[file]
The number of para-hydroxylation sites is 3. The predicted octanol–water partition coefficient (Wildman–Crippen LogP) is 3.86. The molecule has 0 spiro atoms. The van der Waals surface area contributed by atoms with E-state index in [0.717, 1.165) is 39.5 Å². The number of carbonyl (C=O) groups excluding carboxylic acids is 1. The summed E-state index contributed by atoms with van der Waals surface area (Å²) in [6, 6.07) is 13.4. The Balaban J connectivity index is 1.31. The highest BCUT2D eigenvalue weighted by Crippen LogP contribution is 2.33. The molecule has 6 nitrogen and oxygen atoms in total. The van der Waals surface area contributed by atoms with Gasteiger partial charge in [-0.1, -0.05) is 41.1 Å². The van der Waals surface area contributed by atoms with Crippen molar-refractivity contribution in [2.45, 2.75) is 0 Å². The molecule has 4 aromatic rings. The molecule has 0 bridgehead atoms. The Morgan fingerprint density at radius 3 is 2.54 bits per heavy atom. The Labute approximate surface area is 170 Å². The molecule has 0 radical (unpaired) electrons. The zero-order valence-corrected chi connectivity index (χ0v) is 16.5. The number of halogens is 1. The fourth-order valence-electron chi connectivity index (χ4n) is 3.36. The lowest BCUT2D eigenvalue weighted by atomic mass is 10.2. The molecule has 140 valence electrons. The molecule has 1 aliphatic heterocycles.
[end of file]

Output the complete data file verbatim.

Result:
The number of para-hydroxylation sites is 3. The predicted octanol–water partition coefficient (Wildman–Crippen LogP) is 3.86. The molecule has 0 spiro atoms. The van der Waals surface area contributed by atoms with E-state index in [0.717, 1.165) is 39.5 Å². The number of carbonyl (C=O) groups excluding carboxylic acids is 1. The summed E-state index contributed by atoms with van der Waals surface area (Å²) in [6, 6.07) is 13.4. The Balaban J connectivity index is 1.31. The highest BCUT2D eigenvalue weighted by Crippen LogP contribution is 2.33. The molecule has 6 nitrogen and oxygen atoms in total. The van der Waals surface area contributed by atoms with Gasteiger partial charge in [-0.1, -0.05) is 41.1 Å². The van der Waals surface area contributed by atoms with Crippen molar-refractivity contribution in [2.45, 2.75) is 0 Å². The molecule has 4 aromatic rings. The molecule has 0 bridgehead atoms. The Morgan fingerprint density at radius 3 is 2.54 bits per heavy atom. The Labute approximate surface area is 170 Å². The molecule has 0 radical (unpaired) electrons. The zero-order valence-corrected chi connectivity index (χ0v) is 16.5. The number of halogens is 1. The fourth-order valence-electron chi connectivity index (χ4n) is 3.36. The lowest BCUT2D eigenvalue weighted by atomic mass is 10.2. The molecule has 140 valence electrons. The molecule has 1 aliphatic heterocycles.